Field Notes: What’s in the Woods Today? Jan. 31, 2018

by Area Forester Lisa Deaton

Those Hidden Roots

Homeowners often contact our local Department of Forestry or Virginia Cooperative Extension offices when they are worried that a yard tree might be diseased or dying.

dying pine

This loblolly pine (above) is located on the shore of a tidal creek that flows into the Chesapeake Bay.  The needles and branches in the top of the tree have been dying for the past several months.  We initially thought that the harsh growing conditions of a saltwater shoreline and repeated flooding had finally taken its toll on this tree.  Then we found out that the tree’s roots had suffered through the construction of a home addition and the installation of a lawn irrigation system.  The homeowners thought that as long as the taproot directly under the tree was undisturbed then the tree would be fine.

While pine trees do have a central taproot, evident in the two tree stumps on the right, (below) they also have a large network of smaller roots and fine root hairs like the stump in the center of the photo.

roots 2

The fine roots of live trees are located in the first few feet of soil. Just driving over them with heavy equipment can compact the soil enough to damage those roots. Cutting through tree roots for irrigation systems or utilities (electric wire, cable, etc.) eliminates part of the original root system and creates wounds where diseases can enter the tree.
A general rule of thumb during home construction is to leave the ground underneath a tree undisturbed for at least the breadth of its canopy. A tree’s roots can extend away from the tree a distance of 1 to 3 times its height, which is a consideration for landscape planning, also.

These photos (below) provide a glimpse of the underground root system of hardwood trees.

roots 3roots 4

Here are a few more photos from an eroded shoreline on the York River  (Most of the fine root system of these dead pines has weathered, decayed and fallen off).

roots 5roots 6

Last, but not least, this is an interesting look at root competition.

roots on top of roots

The American beech tree in the upper left is crossing over roots of the sweetgum tree in the center, and another tree or vine’s roots are crossing over top of the root in the foreground.

 

Field Notes: What’s in the Woods Today? Jan. 23, 2018

by Area Forester Lisa Deaton

English Ivy

English Ivy is a non-native species introduced to North America by European settlers.  In the woods, it is often found near old home sites and cemeteries.  While many homeowners consider it an attractive ground cover in landscaped yards, English ivy can deliver a double whammy in the forest.  It competes with trees and other plants for water, nutrients, sunshine and space on the ground, and then starts to climb everything.ivy in tree tops

Once in the canopy, the vines cover tree foliage and can grow heavy enough to break branches and tree tops.  Because English ivy has the ability to grow in the wild and have harmful effects on our native species, we consider it an invasive species.  English ivy has the competitive advantage of being able to grow in all light conditions, from deep shade to full sun.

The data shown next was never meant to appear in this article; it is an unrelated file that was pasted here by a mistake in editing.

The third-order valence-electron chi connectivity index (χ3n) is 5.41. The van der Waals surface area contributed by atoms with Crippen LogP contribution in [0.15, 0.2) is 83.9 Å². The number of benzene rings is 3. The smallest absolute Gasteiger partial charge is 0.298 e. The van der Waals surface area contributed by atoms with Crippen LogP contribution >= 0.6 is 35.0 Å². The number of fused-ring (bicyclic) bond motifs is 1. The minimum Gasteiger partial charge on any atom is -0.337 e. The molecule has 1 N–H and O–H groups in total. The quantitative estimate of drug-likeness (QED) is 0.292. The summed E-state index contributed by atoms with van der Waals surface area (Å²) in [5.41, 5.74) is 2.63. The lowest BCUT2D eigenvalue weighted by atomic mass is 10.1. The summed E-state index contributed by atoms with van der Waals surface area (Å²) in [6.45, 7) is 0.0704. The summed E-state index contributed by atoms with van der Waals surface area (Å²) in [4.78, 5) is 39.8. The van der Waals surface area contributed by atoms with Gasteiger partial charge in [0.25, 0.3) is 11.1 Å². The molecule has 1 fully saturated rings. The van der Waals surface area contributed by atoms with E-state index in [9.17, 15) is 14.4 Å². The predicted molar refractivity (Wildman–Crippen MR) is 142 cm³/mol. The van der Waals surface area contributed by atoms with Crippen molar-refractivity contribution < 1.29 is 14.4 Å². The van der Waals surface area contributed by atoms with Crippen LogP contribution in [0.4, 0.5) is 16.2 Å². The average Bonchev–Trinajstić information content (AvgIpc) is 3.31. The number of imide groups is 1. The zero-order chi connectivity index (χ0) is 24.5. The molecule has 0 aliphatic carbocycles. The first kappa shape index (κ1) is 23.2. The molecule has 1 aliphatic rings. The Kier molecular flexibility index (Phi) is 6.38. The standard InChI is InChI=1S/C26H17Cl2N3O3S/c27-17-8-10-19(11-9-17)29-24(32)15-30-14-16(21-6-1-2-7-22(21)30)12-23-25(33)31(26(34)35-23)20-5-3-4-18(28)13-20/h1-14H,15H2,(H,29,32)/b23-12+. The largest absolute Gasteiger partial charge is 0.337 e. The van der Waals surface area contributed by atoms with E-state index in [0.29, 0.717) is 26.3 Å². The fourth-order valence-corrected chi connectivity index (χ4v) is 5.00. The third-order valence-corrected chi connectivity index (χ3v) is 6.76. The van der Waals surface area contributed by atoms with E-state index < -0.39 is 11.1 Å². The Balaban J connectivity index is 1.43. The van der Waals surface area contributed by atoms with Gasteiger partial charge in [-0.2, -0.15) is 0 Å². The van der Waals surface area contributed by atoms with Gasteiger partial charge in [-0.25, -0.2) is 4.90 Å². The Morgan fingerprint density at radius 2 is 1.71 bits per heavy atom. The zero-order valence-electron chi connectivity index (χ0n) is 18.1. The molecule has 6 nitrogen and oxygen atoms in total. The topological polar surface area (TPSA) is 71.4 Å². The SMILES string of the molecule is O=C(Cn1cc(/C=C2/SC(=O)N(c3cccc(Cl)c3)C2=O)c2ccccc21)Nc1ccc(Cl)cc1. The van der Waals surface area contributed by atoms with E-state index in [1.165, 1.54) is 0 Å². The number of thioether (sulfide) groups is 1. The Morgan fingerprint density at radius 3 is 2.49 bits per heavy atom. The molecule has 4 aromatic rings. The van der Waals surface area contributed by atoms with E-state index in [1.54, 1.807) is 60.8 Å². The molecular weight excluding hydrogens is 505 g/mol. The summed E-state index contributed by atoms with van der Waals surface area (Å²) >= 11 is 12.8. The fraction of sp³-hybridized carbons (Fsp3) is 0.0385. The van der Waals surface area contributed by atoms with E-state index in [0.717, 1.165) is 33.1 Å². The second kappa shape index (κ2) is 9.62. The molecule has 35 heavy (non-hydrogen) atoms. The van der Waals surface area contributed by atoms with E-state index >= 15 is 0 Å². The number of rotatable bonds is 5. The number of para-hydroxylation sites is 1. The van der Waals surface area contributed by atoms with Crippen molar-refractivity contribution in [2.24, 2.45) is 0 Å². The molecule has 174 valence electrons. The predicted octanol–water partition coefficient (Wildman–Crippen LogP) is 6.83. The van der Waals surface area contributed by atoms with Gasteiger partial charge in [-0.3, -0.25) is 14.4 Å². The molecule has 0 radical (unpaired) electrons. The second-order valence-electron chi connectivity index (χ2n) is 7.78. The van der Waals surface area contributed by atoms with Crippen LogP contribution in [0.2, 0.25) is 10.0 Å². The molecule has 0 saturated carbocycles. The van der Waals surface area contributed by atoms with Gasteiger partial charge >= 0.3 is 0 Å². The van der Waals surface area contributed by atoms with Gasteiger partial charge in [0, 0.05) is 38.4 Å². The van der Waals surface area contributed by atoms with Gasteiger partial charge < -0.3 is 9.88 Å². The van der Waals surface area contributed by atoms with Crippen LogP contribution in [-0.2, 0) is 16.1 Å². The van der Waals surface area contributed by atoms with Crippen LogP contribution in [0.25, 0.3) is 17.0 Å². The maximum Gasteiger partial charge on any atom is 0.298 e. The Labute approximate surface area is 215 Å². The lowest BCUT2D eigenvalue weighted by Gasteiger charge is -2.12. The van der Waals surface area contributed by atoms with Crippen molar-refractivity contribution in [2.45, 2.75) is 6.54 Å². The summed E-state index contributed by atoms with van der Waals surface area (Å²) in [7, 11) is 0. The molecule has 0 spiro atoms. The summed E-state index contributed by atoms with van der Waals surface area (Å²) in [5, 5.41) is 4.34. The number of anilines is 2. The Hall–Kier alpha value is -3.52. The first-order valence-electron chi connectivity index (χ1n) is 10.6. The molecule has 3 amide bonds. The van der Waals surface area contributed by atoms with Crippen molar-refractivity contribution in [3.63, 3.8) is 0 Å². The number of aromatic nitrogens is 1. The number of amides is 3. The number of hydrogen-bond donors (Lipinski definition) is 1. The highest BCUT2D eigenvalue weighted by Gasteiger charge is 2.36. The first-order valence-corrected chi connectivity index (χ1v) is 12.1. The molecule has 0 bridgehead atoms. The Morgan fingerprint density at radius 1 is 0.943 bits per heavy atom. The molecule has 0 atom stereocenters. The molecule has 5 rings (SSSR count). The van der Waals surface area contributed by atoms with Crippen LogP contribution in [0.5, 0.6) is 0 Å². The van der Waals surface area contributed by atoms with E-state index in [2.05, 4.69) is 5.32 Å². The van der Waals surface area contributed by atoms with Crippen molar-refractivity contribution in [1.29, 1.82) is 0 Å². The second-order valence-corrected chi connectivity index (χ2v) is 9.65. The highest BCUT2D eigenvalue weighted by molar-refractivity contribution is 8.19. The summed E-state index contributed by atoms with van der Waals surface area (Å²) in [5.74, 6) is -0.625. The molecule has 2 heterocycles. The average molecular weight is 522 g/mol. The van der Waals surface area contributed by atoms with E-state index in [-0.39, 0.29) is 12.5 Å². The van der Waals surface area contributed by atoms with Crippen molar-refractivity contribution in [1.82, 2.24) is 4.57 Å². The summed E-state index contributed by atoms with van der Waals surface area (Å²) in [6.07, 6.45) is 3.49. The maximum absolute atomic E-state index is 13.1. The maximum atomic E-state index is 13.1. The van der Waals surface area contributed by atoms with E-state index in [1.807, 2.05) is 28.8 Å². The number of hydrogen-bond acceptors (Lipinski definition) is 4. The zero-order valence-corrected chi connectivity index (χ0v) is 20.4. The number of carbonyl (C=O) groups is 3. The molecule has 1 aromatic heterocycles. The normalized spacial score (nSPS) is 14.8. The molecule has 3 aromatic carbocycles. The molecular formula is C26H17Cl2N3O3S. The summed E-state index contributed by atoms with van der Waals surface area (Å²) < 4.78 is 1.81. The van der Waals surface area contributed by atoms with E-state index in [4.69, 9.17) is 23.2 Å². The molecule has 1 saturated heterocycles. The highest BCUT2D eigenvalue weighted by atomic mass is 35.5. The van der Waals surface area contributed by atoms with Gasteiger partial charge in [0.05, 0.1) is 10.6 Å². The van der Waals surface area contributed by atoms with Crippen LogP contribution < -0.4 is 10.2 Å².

Part of our work at the Department of Forestry is to alert landowners to invasive species on their land, with the hope of eliminating them before they become a large problem or spread to adjoining properties.

Many national, state, and local resources have been devoted to the elimination of invasive species in America because invasives can alter local ecosystems in so many ways.  Food chains can be disrupted at their base simply by one native plant disappearing that supports one type of insect required by a larger insect, bird, or animal for food.  Our agency participates in the Blue Ridge PRISM effort, a coalition for regional invasive species management focused on ten counties surrounding Shenandoah National Park. It is interesting to note that on other continents, natural resource agencies work equally hard to eliminate species introduced from North America. english ivy last photo

 

Field Notes: What’s in the Woods Today? Jan. 10, 2018

by  Area Forester Lisa Deaton

Snack Bars for Birds

Winter is a time of year when people start to notice damage to their trees.  Yellow-bellied sapsuckers are a member of the woodpecker family, and they can drill an alarming number of holes into a single tree in search of sap and insects. poplar sapsucker

This is a large yellow-poplar in Gloucester County.

 

 

 

 

 

 

While the holes are certainly an injury that can allow fungi and bacteria to enter a tree, the holes do not generally cause a great deal of harm.

 

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pine 2 sapsucker

Pecan tree in King William County                   Loblolly pine in Gloucester County

Other woodpecker species common to Virginia are the downy woodpecker, hairy woodpecker, red-headed woodpecker, red-bellied woodpecker, northern flicker, and pileated woodpecker – the largest of them all.  These species dine mainly on insects and will pull apart decomposing wood on the ground and in standing trees as they hunt for food.

woodpecker log on ground

If you see wood chips or flakes at the base of a tree…

woodpecker flakes base of tree

simply look up, and you will see the tree top that is serving as a “snack bar in the sky.”

woodpecker tree top